2 April 2009
Green Party leader Caroline Lucas MEP has described the tactics used by the Metropolitan Police at yesterday's G20 protests as "disproportionate and provocative."
Throughout today, reports had been coming in from Greens who had been involved in the protest.
One party member involved said she had "returned shaken and appalled at the policing tactics employed at the G20 protests."
Like many others, she described the way lines of police officers had kept groups of peaceful demonstrators "penned-in" for hours without access to water or toilets. She said:
"It is only thanks to my NUJ press pass that I managed to (eventually) escape the terrifying crush imposed by aggressive police. By that point I had spent at least two hours rammed in with other peaceful rotesters, bursting for the loo and battling against a resurgence of a phobia of being trapped in tight crowds."
Another Green Party member involved in the demonstration said: "In thirty-one years of active participation in peaceful street demonstrations I have NEVER before been close to the threat of being trapped by police."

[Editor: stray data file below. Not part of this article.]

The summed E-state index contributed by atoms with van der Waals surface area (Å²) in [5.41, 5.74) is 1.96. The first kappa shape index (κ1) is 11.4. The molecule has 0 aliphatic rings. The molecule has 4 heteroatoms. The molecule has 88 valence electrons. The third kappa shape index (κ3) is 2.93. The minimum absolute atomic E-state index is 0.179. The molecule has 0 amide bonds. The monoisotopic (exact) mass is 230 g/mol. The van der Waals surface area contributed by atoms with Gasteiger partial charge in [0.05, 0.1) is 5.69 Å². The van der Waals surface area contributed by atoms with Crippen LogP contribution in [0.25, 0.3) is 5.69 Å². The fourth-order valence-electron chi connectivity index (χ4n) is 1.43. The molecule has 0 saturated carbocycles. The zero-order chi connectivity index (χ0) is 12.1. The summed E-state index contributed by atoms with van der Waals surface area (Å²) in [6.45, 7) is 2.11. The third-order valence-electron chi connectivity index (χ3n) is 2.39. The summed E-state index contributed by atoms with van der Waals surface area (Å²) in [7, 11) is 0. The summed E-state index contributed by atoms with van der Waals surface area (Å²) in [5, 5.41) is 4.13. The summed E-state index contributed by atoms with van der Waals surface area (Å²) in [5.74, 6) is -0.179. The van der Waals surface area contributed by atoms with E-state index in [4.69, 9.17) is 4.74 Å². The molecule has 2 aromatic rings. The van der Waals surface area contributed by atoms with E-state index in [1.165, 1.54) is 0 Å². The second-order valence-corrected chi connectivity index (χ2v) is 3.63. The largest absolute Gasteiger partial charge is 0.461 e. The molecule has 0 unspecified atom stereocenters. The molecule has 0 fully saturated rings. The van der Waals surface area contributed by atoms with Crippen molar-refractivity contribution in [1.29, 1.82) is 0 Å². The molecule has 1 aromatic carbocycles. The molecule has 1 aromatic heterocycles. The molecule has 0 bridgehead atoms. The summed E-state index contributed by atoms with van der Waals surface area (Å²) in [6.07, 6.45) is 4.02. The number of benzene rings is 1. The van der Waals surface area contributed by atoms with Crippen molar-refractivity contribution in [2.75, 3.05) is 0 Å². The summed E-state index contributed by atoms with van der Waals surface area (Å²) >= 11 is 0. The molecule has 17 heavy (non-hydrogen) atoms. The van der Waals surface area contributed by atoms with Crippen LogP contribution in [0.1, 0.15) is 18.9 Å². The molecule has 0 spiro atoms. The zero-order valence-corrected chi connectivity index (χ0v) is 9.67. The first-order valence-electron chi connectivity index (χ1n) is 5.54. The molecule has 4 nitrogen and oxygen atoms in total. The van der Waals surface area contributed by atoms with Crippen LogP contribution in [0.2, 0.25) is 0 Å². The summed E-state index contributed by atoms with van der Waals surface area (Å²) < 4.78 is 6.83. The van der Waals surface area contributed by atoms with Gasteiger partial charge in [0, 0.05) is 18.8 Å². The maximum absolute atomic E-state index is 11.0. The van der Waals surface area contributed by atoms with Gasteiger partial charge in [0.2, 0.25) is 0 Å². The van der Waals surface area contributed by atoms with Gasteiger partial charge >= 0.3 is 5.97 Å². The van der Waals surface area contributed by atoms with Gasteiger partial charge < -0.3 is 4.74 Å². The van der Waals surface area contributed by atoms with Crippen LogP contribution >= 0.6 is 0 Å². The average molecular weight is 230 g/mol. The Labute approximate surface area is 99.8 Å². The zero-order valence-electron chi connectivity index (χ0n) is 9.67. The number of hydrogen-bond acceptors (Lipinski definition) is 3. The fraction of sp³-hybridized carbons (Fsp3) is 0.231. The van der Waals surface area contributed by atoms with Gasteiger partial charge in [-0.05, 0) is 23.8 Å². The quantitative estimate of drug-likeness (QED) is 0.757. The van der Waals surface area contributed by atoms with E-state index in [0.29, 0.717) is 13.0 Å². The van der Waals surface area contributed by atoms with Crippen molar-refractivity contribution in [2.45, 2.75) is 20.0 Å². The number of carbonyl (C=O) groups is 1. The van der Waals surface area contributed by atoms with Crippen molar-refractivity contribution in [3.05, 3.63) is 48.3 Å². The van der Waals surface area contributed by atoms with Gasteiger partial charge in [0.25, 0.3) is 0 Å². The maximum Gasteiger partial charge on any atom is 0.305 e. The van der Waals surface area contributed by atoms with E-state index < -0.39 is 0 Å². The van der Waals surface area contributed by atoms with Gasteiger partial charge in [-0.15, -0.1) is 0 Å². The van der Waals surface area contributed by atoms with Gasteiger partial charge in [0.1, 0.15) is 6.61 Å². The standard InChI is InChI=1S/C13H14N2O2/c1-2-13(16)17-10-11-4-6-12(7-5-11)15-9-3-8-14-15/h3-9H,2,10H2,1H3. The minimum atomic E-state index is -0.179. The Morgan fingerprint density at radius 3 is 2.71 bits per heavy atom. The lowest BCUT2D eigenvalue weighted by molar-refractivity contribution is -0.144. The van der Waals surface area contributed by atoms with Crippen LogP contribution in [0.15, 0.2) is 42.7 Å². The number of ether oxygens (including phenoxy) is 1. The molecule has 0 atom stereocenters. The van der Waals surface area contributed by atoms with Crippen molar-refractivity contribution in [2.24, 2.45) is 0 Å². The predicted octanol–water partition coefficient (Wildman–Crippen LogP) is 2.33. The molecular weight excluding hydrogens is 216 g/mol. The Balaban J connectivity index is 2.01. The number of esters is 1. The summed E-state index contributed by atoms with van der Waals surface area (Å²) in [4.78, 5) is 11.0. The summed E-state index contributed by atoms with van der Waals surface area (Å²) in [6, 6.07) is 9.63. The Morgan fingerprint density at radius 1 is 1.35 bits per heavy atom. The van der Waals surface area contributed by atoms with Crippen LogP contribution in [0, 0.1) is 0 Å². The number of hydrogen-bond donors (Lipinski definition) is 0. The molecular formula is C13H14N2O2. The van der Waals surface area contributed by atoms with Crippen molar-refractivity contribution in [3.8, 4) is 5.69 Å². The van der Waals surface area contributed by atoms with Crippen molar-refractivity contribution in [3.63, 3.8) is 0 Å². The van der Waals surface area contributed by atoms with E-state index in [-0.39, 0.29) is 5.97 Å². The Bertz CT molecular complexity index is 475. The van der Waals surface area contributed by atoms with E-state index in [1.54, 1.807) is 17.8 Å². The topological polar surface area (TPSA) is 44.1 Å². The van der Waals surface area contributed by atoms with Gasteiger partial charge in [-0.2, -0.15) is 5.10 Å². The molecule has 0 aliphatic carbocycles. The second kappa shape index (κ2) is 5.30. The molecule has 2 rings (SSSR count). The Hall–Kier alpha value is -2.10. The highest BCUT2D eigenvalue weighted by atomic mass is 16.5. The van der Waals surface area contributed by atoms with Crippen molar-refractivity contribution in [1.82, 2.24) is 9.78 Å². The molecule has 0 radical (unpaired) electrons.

Darren Johnson AM commented today: "A number of activists have already fed-in similar experiences and I agree that this is completely inappropriate policing tactics. While they need to act swiftly to tackle any violence it is wrong and totally counter-productive to treat the vast majority of wholly peaceful protestors in this way."
This morning Jenny Jones AM, who had acted as an official observer with the police but who was denied the opportunity to go and observe where she wanted to, was promised a full opportunity to question the Metropolitan Police about their tactics.
Meanwhile Green Party leader Caroline Lucas MEP was receiving reports from people who had been at the Climate Camp, including the following allegations against the police:
At around 2 o'clock this afternoon (Thursday) an armed police unit reportedly raided a convergence centre on Earl's Street. The officers, who did not have a search warrant, claimed they were acting under the Prevention of Terrorism Act.
Caroline Lucas commented: "There seems to be a good deal of evidence that the police used tactics that were inappropriate.
"The law on preventing a breach of the peace should not be used as an excuse to deny people a right to demonstrate in a peaceful and law-abiding manner. And it definitely shouldn't be used as an excuse for mass detention of demonstrators who, in many cases, just wanted to go home."
She concluded: "I think the police should provide evidence of the basis on which they are apparently using anti-terrorism legislation to act against peaceful legitimate protesters."